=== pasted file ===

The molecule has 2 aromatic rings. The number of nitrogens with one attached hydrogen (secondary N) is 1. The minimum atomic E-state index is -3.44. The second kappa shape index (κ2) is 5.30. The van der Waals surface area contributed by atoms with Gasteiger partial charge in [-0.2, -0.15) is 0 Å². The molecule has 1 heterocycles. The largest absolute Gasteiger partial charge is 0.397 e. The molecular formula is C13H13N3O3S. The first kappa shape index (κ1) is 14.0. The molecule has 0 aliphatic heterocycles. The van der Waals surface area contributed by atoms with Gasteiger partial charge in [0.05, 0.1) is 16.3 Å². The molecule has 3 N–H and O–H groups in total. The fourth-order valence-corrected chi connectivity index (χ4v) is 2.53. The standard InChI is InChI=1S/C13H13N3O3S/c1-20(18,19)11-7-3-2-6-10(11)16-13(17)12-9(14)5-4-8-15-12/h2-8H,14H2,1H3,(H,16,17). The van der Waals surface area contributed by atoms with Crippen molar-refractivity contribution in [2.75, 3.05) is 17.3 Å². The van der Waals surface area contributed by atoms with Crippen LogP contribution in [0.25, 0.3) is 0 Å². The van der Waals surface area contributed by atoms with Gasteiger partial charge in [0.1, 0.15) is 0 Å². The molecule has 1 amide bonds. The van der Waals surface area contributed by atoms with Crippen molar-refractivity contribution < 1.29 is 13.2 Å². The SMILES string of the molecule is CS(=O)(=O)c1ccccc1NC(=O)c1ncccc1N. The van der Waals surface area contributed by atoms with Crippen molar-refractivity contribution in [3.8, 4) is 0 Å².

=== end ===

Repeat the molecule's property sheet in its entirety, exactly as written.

The molecule has 2 aromatic rings. The number of nitrogens with one attached hydrogen (secondary N) is 1. The minimum atomic E-state index is -3.44. The second kappa shape index (κ2) is 5.30. The van der Waals surface area contributed by atoms with Gasteiger partial charge in [-0.2, -0.15) is 0 Å². The molecule has 1 heterocycles. The largest absolute Gasteiger partial charge is 0.397 e. The molecular formula is C13H13N3O3S. The first kappa shape index (κ1) is 14.0. The molecule has 0 aliphatic heterocycles. The van der Waals surface area contributed by atoms with Gasteiger partial charge in [0.05, 0.1) is 16.3 Å². The molecule has 3 N–H and O–H groups in total. The fourth-order valence-corrected chi connectivity index (χ4v) is 2.53. The standard InChI is InChI=1S/C13H13N3O3S/c1-20(18,19)11-7-3-2-6-10(11)16-13(17)12-9(14)5-4-8-15-12/h2-8H,14H2,1H3,(H,16,17). The van der Waals surface area contributed by atoms with Crippen molar-refractivity contribution in [2.75, 3.05) is 17.3 Å². The van der Waals surface area contributed by atoms with Crippen LogP contribution in [0.25, 0.3) is 0 Å². The van der Waals surface area contributed by atoms with Gasteiger partial charge in [0.1, 0.15) is 0 Å². The molecule has 1 amide bonds. The van der Waals surface area contributed by atoms with Crippen molar-refractivity contribution < 1.29 is 13.2 Å². The SMILES string of the molecule is CS(=O)(=O)c1ccccc1NC(=O)c1ncccc1N. The van der Waals surface area contributed by atoms with Crippen molar-refractivity contribution in [3.8, 4) is 0 Å².